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The Ten Hours Movement and the Rights of Childhood

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It is generally accepted that sustained public discussion of children’s rights is of relatively recent origin. In this article I endeavour to demonstrate that a powerful discourse of children’s rights emerged in Britain in the 1830s in connection with the campaign of the Ten Hours Movement to limit the hours of labour of children in the textile industries. The Movement asserted that factory children, no less than those more privileged, had rights to life, health, physical protection, education, play, a caring family life and a happy childhood, and argued that these rights were grounded in both the law of nature and the laws of God. Opposing the doctrines of utilitarianism and political economy, the Movement maintained that the absolute nature of these rights meant that they overrode pragmatic considerations and that social arrangements which precluded their realisation should be changed to accommodate children’s needs.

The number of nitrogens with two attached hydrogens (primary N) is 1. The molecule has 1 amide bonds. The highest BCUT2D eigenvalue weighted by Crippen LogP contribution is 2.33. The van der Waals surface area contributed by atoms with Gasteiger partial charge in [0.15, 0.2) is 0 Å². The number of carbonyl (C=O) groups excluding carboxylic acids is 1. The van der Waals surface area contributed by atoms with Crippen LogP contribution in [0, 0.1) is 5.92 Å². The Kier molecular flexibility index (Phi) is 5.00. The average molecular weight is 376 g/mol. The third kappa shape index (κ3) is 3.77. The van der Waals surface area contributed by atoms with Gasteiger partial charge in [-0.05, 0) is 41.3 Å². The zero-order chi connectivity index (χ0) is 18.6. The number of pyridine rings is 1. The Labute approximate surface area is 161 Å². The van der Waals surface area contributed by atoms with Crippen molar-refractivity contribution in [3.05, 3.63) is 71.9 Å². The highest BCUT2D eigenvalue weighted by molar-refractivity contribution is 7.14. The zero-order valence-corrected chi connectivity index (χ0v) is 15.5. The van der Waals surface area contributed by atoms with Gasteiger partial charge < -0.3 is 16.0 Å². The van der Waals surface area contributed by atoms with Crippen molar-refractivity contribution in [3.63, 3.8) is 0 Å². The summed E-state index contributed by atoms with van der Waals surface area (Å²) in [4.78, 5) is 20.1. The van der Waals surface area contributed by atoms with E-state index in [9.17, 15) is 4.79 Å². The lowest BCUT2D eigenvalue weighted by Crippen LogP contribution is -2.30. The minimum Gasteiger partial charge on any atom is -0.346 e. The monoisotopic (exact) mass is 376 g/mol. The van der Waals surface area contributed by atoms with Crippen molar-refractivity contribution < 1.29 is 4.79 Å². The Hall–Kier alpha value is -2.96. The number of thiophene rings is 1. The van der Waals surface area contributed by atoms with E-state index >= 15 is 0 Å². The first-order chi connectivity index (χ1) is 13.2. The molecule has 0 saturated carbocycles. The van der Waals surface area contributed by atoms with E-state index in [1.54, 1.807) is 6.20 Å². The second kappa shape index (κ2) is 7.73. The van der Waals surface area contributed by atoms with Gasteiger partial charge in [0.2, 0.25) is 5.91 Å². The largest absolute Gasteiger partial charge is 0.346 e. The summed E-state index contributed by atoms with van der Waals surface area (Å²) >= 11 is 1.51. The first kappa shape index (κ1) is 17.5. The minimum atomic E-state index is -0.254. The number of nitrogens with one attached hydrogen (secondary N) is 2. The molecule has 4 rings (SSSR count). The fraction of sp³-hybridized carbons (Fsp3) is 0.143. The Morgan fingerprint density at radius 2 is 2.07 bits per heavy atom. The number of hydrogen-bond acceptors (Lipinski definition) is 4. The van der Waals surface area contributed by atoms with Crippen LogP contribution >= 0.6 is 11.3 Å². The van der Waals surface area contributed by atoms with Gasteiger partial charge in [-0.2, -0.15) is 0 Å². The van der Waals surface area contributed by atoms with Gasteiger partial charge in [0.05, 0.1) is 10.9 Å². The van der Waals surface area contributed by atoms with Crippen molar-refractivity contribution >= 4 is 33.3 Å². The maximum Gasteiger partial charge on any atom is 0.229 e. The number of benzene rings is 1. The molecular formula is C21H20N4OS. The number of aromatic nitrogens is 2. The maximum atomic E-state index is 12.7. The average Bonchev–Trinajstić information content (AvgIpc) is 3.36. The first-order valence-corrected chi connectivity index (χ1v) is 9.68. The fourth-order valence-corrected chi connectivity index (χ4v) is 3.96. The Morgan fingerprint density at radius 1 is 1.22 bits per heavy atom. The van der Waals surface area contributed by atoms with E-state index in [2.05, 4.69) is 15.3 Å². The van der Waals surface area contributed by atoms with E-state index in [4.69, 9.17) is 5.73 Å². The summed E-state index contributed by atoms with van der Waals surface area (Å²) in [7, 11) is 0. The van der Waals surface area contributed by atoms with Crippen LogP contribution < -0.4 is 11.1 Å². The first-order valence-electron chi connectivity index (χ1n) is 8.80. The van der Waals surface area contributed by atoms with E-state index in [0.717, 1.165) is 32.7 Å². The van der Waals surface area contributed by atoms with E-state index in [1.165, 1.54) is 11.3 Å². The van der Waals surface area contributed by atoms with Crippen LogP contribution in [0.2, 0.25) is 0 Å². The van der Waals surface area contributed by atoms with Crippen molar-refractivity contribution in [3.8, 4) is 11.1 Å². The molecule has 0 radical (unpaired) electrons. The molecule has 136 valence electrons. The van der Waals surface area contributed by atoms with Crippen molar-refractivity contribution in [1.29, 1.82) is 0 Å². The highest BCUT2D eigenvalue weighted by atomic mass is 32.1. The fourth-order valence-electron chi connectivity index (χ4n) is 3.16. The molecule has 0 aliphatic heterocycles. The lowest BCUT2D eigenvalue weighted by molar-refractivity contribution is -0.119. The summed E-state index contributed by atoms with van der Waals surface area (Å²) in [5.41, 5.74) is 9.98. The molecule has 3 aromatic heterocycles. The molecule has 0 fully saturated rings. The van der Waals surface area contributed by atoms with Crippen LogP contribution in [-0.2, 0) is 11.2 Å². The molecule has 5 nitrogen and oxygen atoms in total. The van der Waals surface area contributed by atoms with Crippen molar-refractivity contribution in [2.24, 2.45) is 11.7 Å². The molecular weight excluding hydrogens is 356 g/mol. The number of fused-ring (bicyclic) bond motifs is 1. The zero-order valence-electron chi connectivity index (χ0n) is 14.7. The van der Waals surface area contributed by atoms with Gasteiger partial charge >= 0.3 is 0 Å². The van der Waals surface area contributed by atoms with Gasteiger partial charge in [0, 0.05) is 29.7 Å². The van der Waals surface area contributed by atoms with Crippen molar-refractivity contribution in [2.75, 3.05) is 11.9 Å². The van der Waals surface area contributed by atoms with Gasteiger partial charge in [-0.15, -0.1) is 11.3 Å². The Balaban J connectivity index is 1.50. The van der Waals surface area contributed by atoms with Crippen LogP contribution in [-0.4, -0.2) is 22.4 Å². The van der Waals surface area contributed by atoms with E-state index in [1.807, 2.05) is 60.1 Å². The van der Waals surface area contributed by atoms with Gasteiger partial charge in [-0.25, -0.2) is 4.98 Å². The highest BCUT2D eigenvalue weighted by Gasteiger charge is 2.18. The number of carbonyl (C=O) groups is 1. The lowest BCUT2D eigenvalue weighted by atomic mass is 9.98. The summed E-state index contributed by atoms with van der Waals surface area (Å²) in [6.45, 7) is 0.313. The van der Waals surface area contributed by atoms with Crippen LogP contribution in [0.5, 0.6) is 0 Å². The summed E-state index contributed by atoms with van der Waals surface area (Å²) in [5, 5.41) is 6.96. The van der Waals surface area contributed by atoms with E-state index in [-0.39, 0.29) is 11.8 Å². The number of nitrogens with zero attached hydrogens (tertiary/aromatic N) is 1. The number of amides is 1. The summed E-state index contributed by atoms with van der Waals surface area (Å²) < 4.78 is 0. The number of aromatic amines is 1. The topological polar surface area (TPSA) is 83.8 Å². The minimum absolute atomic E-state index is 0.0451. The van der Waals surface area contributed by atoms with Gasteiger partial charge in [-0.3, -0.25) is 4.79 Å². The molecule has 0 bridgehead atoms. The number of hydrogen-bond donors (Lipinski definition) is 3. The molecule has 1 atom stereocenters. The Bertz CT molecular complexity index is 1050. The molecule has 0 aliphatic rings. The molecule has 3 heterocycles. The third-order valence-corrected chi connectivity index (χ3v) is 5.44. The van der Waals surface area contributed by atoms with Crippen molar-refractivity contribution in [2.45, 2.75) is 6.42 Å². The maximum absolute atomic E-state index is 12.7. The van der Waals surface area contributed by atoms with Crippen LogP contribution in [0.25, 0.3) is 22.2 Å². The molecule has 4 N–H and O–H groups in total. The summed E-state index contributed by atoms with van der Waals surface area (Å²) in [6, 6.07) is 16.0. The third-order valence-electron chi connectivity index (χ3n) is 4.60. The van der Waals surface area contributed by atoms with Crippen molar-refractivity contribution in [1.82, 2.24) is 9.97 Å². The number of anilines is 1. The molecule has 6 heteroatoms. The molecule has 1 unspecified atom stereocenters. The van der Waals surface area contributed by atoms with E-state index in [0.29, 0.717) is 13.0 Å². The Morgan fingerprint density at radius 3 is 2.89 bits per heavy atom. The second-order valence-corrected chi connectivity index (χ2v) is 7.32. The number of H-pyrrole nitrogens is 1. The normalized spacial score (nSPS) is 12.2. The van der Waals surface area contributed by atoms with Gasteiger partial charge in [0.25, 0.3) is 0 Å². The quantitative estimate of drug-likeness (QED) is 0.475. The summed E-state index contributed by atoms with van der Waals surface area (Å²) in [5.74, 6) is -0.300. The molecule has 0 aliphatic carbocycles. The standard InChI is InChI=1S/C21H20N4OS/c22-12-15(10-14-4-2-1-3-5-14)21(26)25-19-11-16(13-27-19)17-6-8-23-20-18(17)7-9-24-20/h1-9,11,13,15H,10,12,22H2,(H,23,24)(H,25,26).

Affiliations: 1: Department of Social Sciences, The University of Hull, UK,


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